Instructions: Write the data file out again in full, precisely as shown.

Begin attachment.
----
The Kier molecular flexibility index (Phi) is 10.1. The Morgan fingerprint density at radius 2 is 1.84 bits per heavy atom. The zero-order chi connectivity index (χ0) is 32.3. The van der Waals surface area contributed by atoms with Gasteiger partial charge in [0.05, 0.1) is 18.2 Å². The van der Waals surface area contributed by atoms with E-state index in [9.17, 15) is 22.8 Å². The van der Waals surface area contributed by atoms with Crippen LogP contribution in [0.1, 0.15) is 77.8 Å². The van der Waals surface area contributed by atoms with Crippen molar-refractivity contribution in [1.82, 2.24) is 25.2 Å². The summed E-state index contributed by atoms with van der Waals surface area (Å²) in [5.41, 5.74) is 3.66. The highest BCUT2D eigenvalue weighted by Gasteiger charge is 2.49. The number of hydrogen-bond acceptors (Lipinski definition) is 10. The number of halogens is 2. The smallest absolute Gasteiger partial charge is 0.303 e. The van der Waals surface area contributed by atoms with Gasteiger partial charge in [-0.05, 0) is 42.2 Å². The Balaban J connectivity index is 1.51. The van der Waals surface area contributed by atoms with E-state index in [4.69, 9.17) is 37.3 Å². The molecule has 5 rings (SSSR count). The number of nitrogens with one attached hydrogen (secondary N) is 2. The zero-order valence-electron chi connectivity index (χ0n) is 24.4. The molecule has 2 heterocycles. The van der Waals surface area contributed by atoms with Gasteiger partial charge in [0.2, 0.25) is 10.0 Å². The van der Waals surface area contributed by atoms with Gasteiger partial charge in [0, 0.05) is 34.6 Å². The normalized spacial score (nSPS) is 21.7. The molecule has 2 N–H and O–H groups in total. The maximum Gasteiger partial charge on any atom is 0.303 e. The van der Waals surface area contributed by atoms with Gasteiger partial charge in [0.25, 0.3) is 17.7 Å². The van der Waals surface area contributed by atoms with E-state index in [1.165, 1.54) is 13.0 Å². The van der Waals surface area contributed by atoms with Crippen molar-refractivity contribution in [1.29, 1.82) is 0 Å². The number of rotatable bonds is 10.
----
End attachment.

The Kier molecular flexibility index (Phi) is 10.1. The Morgan fingerprint density at radius 2 is 1.84 bits per heavy atom. The zero-order chi connectivity index (χ0) is 32.3. The van der Waals surface area contributed by atoms with Gasteiger partial charge in [0.05, 0.1) is 18.2 Å². The van der Waals surface area contributed by atoms with E-state index in [9.17, 15) is 22.8 Å². The van der Waals surface area contributed by atoms with Crippen LogP contribution in [0.1, 0.15) is 77.8 Å². The van der Waals surface area contributed by atoms with Crippen molar-refractivity contribution in [1.82, 2.24) is 25.2 Å². The summed E-state index contributed by atoms with van der Waals surface area (Å²) in [5.41, 5.74) is 3.66. The highest BCUT2D eigenvalue weighted by Gasteiger charge is 2.49. The number of hydrogen-bond acceptors (Lipinski definition) is 10. The number of halogens is 2. The smallest absolute Gasteiger partial charge is 0.303 e. The van der Waals surface area contributed by atoms with Gasteiger partial charge in [-0.05, 0) is 42.2 Å². The Balaban J connectivity index is 1.51. The van der Waals surface area contributed by atoms with E-state index in [4.69, 9.17) is 37.3 Å². The molecule has 5 rings (SSSR count). The number of nitrogens with one attached hydrogen (secondary N) is 2. The zero-order valence-electron chi connectivity index (χ0n) is 24.4. The molecule has 2 heterocycles. The van der Waals surface area contributed by atoms with Gasteiger partial charge in [0.2, 0.25) is 10.0 Å². The van der Waals surface area contributed by atoms with Gasteiger partial charge in [0, 0.05) is 34.6 Å². The normalized spacial score (nSPS) is 21.7. The molecule has 2 N–H and O–H groups in total. The maximum Gasteiger partial charge on any atom is 0.303 e. The van der Waals surface area contributed by atoms with Gasteiger partial charge in [0.25, 0.3) is 17.7 Å². The van der Waals surface area contributed by atoms with E-state index in [1.165, 1.54) is 13.0 Å². The van der Waals surface area contributed by atoms with Crippen molar-refractivity contribution in [1.29, 1.82) is 0 Å². The number of rotatable bonds is 10.